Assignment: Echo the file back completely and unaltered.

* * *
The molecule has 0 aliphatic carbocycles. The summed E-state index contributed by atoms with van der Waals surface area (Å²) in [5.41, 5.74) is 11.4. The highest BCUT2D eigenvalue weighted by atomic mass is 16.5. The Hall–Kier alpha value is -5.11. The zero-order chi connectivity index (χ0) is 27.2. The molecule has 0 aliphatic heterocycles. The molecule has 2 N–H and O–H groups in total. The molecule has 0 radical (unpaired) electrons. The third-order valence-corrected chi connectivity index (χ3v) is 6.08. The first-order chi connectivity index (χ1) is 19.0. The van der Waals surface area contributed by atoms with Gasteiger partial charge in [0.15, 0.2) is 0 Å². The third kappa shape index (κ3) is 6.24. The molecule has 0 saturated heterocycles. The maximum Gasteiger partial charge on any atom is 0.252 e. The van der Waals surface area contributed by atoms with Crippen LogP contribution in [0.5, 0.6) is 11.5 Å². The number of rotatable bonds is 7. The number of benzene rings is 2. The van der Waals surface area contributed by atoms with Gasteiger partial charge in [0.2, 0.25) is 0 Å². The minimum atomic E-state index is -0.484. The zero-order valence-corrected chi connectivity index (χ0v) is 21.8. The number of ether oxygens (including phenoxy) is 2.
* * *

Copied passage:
The molecule has 0 aliphatic carbocycles. The summed E-state index contributed by atoms with van der Waals surface area (Å²) in [5.41, 5.74) is 11.4. The highest BCUT2D eigenvalue weighted by atomic mass is 16.5. The Hall–Kier alpha value is -5.11. The zero-order chi connectivity index (χ0) is 27.2. The molecule has 0 aliphatic heterocycles. The molecule has 2 N–H and O–H groups in total. The molecule has 0 radical (unpaired) electrons. The third-order valence-corrected chi connectivity index (χ3v) is 6.08. The first-order chi connectivity index (χ1) is 19.0. The van der Waals surface area contributed by atoms with Gasteiger partial charge in [0.15, 0.2) is 0 Å². The third kappa shape index (κ3) is 6.24. The molecule has 0 saturated heterocycles. The maximum Gasteiger partial charge on any atom is 0.252 e. The van der Waals surface area contributed by atoms with Crippen LogP contribution in [0.5, 0.6) is 11.5 Å². The number of rotatable bonds is 7. The number of benzene rings is 2. The van der Waals surface area contributed by atoms with Gasteiger partial charge in [0.2, 0.25) is 0 Å². The minimum atomic E-state index is -0.484. The zero-order valence-corrected chi connectivity index (χ0v) is 21.8. The number of ether oxygens (including phenoxy) is 2.